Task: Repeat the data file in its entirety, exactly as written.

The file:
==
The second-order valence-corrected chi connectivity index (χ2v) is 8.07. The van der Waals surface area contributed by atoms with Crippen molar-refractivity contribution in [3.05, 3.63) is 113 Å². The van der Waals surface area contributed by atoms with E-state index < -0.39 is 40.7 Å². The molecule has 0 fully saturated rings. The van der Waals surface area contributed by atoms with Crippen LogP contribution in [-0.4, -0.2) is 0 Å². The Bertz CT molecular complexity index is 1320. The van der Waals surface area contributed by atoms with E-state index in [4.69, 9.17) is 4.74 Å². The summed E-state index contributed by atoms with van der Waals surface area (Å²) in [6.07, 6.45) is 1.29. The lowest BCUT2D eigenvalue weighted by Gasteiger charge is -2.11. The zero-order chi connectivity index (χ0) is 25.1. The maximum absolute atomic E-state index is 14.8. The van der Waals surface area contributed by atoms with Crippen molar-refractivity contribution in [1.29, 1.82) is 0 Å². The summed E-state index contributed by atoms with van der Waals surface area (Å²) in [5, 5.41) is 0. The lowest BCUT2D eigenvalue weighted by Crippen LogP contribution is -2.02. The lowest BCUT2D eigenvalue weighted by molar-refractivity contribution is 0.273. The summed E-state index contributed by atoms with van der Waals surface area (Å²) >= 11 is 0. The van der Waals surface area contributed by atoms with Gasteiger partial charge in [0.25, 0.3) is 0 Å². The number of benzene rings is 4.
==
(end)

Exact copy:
The second-order valence-corrected chi connectivity index (χ2v) is 8.07. The van der Waals surface area contributed by atoms with Crippen molar-refractivity contribution in [3.05, 3.63) is 113 Å². The van der Waals surface area contributed by atoms with E-state index < -0.39 is 40.7 Å². The molecule has 0 fully saturated rings. The van der Waals surface area contributed by atoms with Crippen LogP contribution in [-0.4, -0.2) is 0 Å². The Bertz CT molecular complexity index is 1320. The van der Waals surface area contributed by atoms with E-state index in [4.69, 9.17) is 4.74 Å². The summed E-state index contributed by atoms with van der Waals surface area (Å²) in [6.07, 6.45) is 1.29. The lowest BCUT2D eigenvalue weighted by Gasteiger charge is -2.11. The zero-order chi connectivity index (χ0) is 25.1. The maximum absolute atomic E-state index is 14.8. The van der Waals surface area contributed by atoms with Crippen molar-refractivity contribution in [1.29, 1.82) is 0 Å². The summed E-state index contributed by atoms with van der Waals surface area (Å²) in [5, 5.41) is 0. The lowest BCUT2D eigenvalue weighted by Crippen LogP contribution is -2.02. The lowest BCUT2D eigenvalue weighted by molar-refractivity contribution is 0.273. The summed E-state index contributed by atoms with van der Waals surface area (Å²) >= 11 is 0. The van der Waals surface area contributed by atoms with Gasteiger partial charge in [0.25, 0.3) is 0 Å². The number of benzene rings is 4.